Downlow Culture: A Necessary Evil?

What exactly is the “down low culture”?

According to an article published at the University of Southern California, down low culture is defined as a culture in which “Men who identify as “straight” but discreetly have sex with other men while
maintaining a sexual/emotional relationship with women. These men do not consider themselves to be gay, bisexual nor do they identify with such sexual labels. Female partners are unaware their men are having sex with other men,thus the term “downlow.””

In his article “Secret sex and the down low brotherhood,” Justin Luc Hoy discusses this newfound down low culture by explaining the history behind the creation and the perpetuation of this culture. While Hoy negates the assumption that the down low culture is one exclusive to the black community, he does acknowledge the fact that the down low culture is more prevalent in the black community in comparison to other communities. Why might this be an issue so common to the black community?Hoy suggests that to understand this question, one must “look at the issue critically through a sociological lens” (Hoy 380). To completely understand the issue, one must first understand the intersectionality of identities. In the case of black men, they are marginalized primarily for race, so any further marginalization is deemed, and righteously so, unwanted. In comparison to white men who identify as homosexual, it is much harder for black men to gain acceptance in the gay community. These men are forced to face discrimination coming from both whites and blacks.  Also, seeing as how religion is central to the black community, it is easy to see how black men would be afraid to express their sexuality publicly due to the regulation of their sexuality by different entities such as the church and their families. Because members of the black community view homosexuality as “a white phenomenon that afflicts weak brothers or sisters,” many black men refuse to identify themselves as gay in hopes of avoiding any further social marginalization (Hoy 381). Furthermore, seeing as how black masculinity is viewed by society as inherently inferior to that of white men, having someone delegitimize one’s masculinity even more could be detrimental to one’s livelihood. Because of the aforementioned reasons, these men are forced to negotiate an identity. The down low culture has provided a space for these men to do just that. It also provides black men with a space to embrace their sexuality and provide support from men they can relate to. By refusing to identify as “homosexual,” these men have consequently created another identity in which they are considered on the “down low” or “DL.” Hoy does a great job at romanticizing and expressing the need for the down low culture; however, though he touched on the topic briefly, I think that he should have focused a bit more on the consequences of the creation of such culture.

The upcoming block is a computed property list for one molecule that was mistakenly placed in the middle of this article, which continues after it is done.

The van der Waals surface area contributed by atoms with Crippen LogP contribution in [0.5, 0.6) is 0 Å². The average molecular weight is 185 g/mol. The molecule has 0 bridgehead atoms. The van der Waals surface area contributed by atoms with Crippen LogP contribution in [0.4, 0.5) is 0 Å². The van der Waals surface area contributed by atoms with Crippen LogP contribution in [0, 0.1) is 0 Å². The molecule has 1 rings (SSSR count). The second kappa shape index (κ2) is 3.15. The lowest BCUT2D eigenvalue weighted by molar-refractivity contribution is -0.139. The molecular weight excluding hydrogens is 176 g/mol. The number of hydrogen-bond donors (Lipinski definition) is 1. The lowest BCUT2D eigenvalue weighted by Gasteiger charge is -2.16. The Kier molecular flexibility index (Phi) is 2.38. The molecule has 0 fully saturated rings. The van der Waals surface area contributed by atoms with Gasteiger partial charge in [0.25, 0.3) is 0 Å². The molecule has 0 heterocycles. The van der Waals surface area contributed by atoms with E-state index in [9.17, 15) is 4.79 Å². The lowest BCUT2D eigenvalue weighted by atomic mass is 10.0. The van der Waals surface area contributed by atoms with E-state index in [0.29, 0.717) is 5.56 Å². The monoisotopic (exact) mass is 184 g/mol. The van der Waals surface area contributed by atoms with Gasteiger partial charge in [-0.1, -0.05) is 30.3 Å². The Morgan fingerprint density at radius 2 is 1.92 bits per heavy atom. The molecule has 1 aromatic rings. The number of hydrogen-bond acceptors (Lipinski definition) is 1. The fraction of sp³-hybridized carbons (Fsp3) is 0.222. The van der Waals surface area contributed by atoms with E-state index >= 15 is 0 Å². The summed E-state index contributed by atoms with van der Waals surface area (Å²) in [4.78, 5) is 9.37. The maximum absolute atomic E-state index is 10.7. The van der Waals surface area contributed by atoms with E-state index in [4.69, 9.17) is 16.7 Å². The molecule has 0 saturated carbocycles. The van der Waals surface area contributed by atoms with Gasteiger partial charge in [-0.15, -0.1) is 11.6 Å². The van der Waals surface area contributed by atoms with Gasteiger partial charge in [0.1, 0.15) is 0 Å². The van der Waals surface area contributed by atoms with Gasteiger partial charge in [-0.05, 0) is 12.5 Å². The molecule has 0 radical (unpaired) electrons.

While reading this article, one question that came to mind was “How are the women who believe that they are in monogamous relationships with straight men affected?” As pointed out by Hoy, these men’s refusal to inform their female partners of their sexual encounters with men is indeed “indicative of the reality of men’s sense of social superiority and privilege” (Hoy 382). Many women, specifically black women, view this behavior as both unacceptable and selfish. The problem here does not lie in the fact that these men are having sex with other men, the problem is more so the fact that these men  participate in these encounters and refuse to tell their partners- thus disregarding the health of that partner. While these men may think that they are disadvantaged due to the fact that they have sex with men but can not, because of social pressures, identify as homsosexual or bisexual, they are actually exhibiting privilege by refusing to inform their female partners of their outside relationships and intercourse. As Hoy pointed out, by not telling their girlfriends/wives that they are participating in sexual encounters with other men, these men are implying that it is not their responsibility to protect their female partners from sexually transmitted diseases such as HIV/AIDS- a disease that has been linked to anal sex.


(Jo (played by Janet Jackson) finds out that she’s contracted HIV from her husband Carl (played by Omari Hardwick) in Tyler’s Perry film For Colored Girls)


It is interesting to think about how these men are able to construct their own identities while voiding the identities placed on them by society. In this way, men who are a part of the down low culture are privileged. In comparison to the women in the documentary Buying Sex whose identities were constructed by different societal factors, these men have the power to construct their own identities. Why is it that only certain bodies are granted these privileges? While some may disagree, I think that this is a display of male privilege. This is privilege that all men get to experience despite sexuality. This is the privilege that makes it possible for men to define, or in this case to redefine, themselves. The sex workers were labeled and because of the identities placed upon them, they were not only marginalized socially, they were also marginalized economically and politically. Furthermore, these women are criminalized and stripped of their rights.

I write this not to discredit the necessity of a down low culture but to expose the privilege that these men, though they may not realize it, possess. What exactly does this say about privilege? Are the men who participate in the down low culture victims or aggressors? While creating a safe place for self, are these men simultaneously creating a danger zone for others?

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